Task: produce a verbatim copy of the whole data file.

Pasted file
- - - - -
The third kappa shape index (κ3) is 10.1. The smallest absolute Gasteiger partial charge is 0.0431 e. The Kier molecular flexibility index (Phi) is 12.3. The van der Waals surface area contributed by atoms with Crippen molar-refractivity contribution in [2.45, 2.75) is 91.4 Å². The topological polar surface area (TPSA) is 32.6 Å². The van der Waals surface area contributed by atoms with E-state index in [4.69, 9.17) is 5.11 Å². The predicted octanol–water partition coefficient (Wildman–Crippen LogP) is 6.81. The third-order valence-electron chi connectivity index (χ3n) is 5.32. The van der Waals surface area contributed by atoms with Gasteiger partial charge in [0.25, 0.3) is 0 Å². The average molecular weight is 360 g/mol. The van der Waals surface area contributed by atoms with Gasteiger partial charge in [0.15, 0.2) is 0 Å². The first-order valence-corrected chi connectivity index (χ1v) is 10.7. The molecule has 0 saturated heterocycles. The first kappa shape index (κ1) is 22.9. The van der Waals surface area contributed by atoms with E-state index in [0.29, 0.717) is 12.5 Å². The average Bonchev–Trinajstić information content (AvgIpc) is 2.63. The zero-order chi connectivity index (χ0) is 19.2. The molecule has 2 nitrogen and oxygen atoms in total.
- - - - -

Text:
The third kappa shape index (κ3) is 10.1. The smallest absolute Gasteiger partial charge is 0.0431 e. The Kier molecular flexibility index (Phi) is 12.3. The van der Waals surface area contributed by atoms with Crippen molar-refractivity contribution in [2.45, 2.75) is 91.4 Å². The topological polar surface area (TPSA) is 32.6 Å². The van der Waals surface area contributed by atoms with E-state index in [4.69, 9.17) is 5.11 Å². The predicted octanol–water partition coefficient (Wildman–Crippen LogP) is 6.81. The third-order valence-electron chi connectivity index (χ3n) is 5.32. The van der Waals surface area contributed by atoms with Gasteiger partial charge in [0.25, 0.3) is 0 Å². The average molecular weight is 360 g/mol. The van der Waals surface area contributed by atoms with Gasteiger partial charge in [0.15, 0.2) is 0 Å². The first-order valence-corrected chi connectivity index (χ1v) is 10.7. The molecule has 0 saturated heterocycles. The first kappa shape index (κ1) is 22.9. The van der Waals surface area contributed by atoms with E-state index in [0.29, 0.717) is 12.5 Å². The average Bonchev–Trinajstić information content (AvgIpc) is 2.63. The zero-order chi connectivity index (χ0) is 19.2. The molecule has 2 nitrogen and oxygen atoms in total.